It was only a matter of time: Windows RT has been hacked to allow non-Microsoft applications to run in Desktop. Prior to this hack, your Windows RT tablet (such as the Surface RT) could only run Metro apps, a special, touch-oriented version of Office… and that’s it. Now, in theory, you can run any Desktop app on Windows RT [See: What is Windows RT?]
The hack, performed by Clokr, exploits a vulnerability in the Windows kernel that has existed for a long time — since before Microsoft ported Windows from x86 to ARM, in fact. Basically, the Windows kernel on your computer is configured to only execute files that meet a certain level of authentication. There are four levels: Unsigned (0), Authenticode (4), Microsoft (8), and Windows (12). On your x86 Windows system, the default setting is Unsigned — you can run anything you like. With Windows RT, the default, hard-coded setting is Microsoft (8); i.e. only apps signed by Microsoft, or parts of Windows itself, can be executed.
Now, in theory, you could change this hard-coded setting– but all Windows RT devices use UEFI, and so Secure Boot detects the altered code and locks the system down. Secure Boot doesn’t stop you from changing the setting in memory, however — and that’s exactly what Clokr has done. By using some fairly simple (but ingenious) reverse engineering, Clokr discovered the location of this setting in memory — and then used Microsoft’s remote debugger (usually used to debug Metro apps on a Surface RT) to execute some code that altered the value stored in memory. Voilà: A completely unlocked version of Windows RT that will run any Desktop app.
There are some complications, of course. First, you need to run the “jailbreak” every time you reboot (though it’s not like you reboot a tablet very often). Second, you will need some developer tools to perform this jailbreak (but hopefully someone releases a standalone tool in the near future). Third, you are still limited to Desktop apps that have been compiled to ARM. It’s easy to recompile an x86 program to ARM, but there currently aren’t a lot of Desktop ARM apps in existence. You’re not suddenly going to run Photoshop on your Surface RT, or Call of Duty. For the most part, you will be limited to apps that you compile yourself — but hey, over on XDA Developers, some users have already managed to get Putty and TightVNC working on Windows RT (pictured above).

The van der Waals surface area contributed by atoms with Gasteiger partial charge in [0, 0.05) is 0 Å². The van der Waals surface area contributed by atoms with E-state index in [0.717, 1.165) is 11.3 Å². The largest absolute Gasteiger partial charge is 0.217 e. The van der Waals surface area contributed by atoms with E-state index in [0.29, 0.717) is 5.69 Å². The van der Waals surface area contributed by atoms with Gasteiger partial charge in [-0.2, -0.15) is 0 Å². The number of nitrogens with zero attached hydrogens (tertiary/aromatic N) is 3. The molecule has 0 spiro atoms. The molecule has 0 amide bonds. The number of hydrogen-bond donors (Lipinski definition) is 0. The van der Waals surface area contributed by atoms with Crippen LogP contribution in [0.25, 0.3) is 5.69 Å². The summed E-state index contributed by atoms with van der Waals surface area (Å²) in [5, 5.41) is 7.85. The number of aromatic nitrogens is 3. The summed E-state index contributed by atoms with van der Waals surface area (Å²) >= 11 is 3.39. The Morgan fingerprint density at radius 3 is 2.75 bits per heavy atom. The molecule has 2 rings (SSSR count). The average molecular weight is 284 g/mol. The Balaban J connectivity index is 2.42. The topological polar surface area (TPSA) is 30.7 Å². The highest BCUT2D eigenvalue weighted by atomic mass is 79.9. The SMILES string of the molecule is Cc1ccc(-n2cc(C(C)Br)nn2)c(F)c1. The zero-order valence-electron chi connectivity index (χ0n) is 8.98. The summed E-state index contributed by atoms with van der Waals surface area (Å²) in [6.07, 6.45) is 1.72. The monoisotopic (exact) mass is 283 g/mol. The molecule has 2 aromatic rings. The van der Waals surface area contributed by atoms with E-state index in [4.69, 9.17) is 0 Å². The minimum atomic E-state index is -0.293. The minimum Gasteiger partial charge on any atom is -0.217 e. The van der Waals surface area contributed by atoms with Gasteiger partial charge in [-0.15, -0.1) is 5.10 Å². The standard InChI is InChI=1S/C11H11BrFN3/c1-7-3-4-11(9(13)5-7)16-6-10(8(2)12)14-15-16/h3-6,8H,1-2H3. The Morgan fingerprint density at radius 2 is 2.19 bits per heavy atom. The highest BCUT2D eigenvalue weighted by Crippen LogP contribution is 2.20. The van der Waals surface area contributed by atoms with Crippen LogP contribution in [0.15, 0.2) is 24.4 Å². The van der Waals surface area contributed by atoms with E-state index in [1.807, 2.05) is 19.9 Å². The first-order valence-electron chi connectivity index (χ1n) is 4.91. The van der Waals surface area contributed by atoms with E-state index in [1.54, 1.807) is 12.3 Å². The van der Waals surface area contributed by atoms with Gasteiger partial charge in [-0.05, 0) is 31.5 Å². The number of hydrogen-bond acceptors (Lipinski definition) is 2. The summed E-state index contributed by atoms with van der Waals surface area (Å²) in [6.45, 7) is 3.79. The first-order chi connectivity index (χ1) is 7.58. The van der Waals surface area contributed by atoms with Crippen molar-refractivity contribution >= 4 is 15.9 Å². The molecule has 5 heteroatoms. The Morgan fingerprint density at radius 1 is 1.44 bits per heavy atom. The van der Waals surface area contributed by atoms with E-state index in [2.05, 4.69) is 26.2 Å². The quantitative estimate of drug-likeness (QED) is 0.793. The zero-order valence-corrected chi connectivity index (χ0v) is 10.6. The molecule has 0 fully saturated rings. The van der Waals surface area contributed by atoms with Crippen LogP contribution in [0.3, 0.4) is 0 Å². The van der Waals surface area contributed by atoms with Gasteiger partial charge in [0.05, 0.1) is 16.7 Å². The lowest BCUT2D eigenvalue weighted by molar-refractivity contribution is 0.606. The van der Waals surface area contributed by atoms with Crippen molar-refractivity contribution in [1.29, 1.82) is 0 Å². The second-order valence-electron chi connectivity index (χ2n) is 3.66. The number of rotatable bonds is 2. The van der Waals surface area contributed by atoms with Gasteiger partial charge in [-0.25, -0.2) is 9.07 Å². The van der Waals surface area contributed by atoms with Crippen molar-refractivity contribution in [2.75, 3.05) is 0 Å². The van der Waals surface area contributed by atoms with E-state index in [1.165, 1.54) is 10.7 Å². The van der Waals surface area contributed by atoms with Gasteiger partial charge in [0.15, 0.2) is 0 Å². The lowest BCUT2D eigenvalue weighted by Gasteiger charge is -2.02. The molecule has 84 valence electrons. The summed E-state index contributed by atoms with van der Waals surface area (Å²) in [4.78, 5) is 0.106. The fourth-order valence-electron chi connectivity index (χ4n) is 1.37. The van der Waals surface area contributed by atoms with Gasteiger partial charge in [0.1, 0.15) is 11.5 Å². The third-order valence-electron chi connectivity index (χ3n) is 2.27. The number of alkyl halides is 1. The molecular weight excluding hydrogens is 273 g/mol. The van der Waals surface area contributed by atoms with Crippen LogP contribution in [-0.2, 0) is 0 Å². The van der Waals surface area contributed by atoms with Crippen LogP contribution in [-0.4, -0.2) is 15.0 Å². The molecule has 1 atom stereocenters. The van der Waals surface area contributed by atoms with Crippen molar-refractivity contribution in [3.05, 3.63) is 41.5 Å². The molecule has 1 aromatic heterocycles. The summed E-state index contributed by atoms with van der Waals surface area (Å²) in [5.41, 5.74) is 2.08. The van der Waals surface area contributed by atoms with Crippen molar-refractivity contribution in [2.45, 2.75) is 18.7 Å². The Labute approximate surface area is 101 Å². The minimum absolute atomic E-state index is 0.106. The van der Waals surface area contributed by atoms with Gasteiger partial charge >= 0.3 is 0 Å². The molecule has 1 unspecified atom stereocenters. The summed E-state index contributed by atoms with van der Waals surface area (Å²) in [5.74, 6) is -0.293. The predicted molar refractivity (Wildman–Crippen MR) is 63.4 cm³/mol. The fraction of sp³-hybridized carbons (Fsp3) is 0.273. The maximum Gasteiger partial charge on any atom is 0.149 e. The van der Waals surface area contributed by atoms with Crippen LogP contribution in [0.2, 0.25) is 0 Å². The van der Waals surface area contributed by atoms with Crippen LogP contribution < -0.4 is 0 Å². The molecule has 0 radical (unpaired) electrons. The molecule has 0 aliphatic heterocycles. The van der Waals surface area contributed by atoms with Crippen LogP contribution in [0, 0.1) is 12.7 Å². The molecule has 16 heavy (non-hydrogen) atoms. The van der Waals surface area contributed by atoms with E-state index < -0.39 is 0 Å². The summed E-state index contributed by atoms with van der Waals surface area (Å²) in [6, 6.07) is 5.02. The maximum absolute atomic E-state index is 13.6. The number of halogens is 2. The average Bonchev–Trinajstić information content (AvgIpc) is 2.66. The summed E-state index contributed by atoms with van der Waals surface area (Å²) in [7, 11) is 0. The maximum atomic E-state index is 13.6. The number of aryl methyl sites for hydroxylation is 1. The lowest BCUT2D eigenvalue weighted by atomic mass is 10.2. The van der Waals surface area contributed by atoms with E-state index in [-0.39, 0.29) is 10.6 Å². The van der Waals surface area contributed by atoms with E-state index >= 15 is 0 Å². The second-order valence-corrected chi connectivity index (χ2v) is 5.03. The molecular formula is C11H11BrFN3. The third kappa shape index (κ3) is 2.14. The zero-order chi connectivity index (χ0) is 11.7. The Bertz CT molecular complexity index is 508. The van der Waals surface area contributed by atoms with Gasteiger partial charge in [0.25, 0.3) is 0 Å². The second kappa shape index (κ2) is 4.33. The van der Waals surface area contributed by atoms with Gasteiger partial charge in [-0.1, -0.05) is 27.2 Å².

It is a little bit ironic that Microsoft engineers slaved over Windows RT to make it a perfect port of x86 Windows, and yet the Microsoft bigwigs decided to artificially lock the operating system down. Again, the only thing preventing Windows RT from running third-party Desktop apps is that single digit setting; otherwise, Windows RT is a clean port of Windows 8.
Ostensibly Windows RT is locked down for usability reasons — consumers really don’t want a tablet that is unstable, has unreliable battery life, or is constantly under attack from malware — but Microsoft could’ve easily made the setting configurable. It just seems so arbitrary to prevent Windows RT users from ever installing Desktop apps, especially when the Windows Store is devoid of so many critical apps. There are thousands of apps (open-source or otherwise) that could be compiled to run on the Windows RT Desktop, and yet Microsoft doesn’t want to hear it. It is understandable that Microsoft wants to keep the tablet experience “pure” — but then why include the Desktop at all?
I don’t think we’ll ever know why Microsoft disabled third-party Desktop apps on Windows RT — but now that it’s been jailbroken, Microsoft has two options: Plug the hole, or embrace the change and roll out a fix that allows users to disable the setting in the Control Panel. Here’s hoping for the latter.